Every year that is exactly divisible by four is a leap year, except for years that are exactly divisible by 100, but these centurial years are leap years if they are exactly divisible by 400. For example, the years 1700, 1800, and 1900 are not leap years, but the years 1600 and 2000 are.
– US Naval Observatory FAQ.

In the Catholic world, the Gregorian Calendar came in to use in 1582. But while Gregory XIII was still called Pontifex Maximus, he was no Pater Patriae or Imperator like Julius … and by then the Western World was fragmented. The Roman Catholic Church had split off from the Eastern Churches in the Great Schism of 1054, and the Protestant Revolutions of the 1400’s had caused a major fracturing of Western Christianity. Most Protestant countries rejected the new “Papist” calendar even though it was technically more accurate, and more in sync with the seasons. The Orthodox Churches simply ignored it as just another Papal heresy to add to the increasingly long list 😛 . However, over time, the Protestant countries created their own, so called “Improved Calendar” that just happened to be identical to the Gregorian Calendar, so under whatever name by the 1700’s most of the western world had adopted the Gregorian Calendar. In the early 1900’s, most nominally Orthodox countries had adopted a split system: a civil calendar based on the Gregorian calendar, but the religious calendar and thus the calculation of the dates of Nativity (Christmas) and Pascha (Easter) stayed on the Julian Calendar.

So the situation today is that the Western Churches (Catholics and Protestants) use the Gregorian Calendar to calculate Easter, and the Eastern Orthodox Churches (Greek, Russian, Ukrainian, Serbian, Macedonian, Antiochian, the Orthodox Church in America, and so forth) use the Julian Calendar to calculate Pascha (Easter).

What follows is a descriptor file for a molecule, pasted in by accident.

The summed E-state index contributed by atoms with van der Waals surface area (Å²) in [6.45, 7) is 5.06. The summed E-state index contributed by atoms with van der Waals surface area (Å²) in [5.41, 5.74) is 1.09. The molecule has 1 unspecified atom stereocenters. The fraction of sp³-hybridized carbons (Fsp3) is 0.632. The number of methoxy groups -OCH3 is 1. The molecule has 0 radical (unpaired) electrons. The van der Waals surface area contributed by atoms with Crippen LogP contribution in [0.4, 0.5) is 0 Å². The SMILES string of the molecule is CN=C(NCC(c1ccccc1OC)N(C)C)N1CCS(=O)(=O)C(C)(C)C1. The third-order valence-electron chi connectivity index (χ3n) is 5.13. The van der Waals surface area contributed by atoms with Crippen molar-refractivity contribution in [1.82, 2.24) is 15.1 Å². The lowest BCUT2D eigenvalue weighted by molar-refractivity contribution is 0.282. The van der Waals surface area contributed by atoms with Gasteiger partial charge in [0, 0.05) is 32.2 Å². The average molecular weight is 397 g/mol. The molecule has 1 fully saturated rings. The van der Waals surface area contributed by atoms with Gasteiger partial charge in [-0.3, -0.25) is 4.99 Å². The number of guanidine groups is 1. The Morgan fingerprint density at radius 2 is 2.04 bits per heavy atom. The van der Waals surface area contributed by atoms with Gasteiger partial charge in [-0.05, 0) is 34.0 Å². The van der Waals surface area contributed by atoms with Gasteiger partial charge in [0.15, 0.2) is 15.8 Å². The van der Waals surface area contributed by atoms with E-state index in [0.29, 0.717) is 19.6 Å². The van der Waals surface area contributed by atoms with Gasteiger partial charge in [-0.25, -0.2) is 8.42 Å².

Today there is a 13 day difference between the Julian and Gregorian Calendars. Because Pascha/Easter are calculated based on the first Sunday after the first full moon after the spring equinox (on 20/21 March), that means the dates sometimes fall on the same day, but in other years can be up to a month apart! In 2016 Easter was March 23rd on the Gregorian Calendar, but Pascha was on May 1st Gregorian (April 18th Julian). This year (2022) they are only a week apart.

Nobody really disagrees with the fact the Julian Calendar has drifted, and the Gregorian Calendar is more accurate. Why haven’t the Orthodox Churches updated the calendar? Worse, why have some (like Constantinople) switched for the daily calendar but not for calculating Pascha? A key reason it remains unsolved involves the way the Churches are governed and how councils that can decide that sort of thing are convened. The Orthodox Church suffered two major disruptions in the early 1900’s, the Communist takeover of Russia (which is the largest Orthodox Church in numbers), and the collapse of the Ottoman Empire and rise of the secular Turkish regime. The situation in Turkey has become even more complex, and the Orthodox Church there nearly destroyed by the increasingly oppressive Islamic forces under Erdogan. There have been some attempts at convening a council but some complex politics have gotten in the way such as the growing Schism between Istanbul (Constantinople) and Moscow, and interference in Church affairs by secular authorities. But that’s a long. complicated mess … but the bottom line is in the Orthodox world, where things move slowly anyway, the mechanisms to fix things like the calendar problem aren’t working.

So that’s a bit of history. To wrap up, here are “Leonid and Friends” doing a fantastic cover of Chicago’s classic, “Does anybody really know what time it is?” This group is amazing – the musicians are scattered across Russia and Ukraine, working together even during COVID and the ongoing conflicts. They also did a session with Arturo Sandoval doing a trumpet solo on “Street Player”. Well worth exploring …

Is Putin Rational?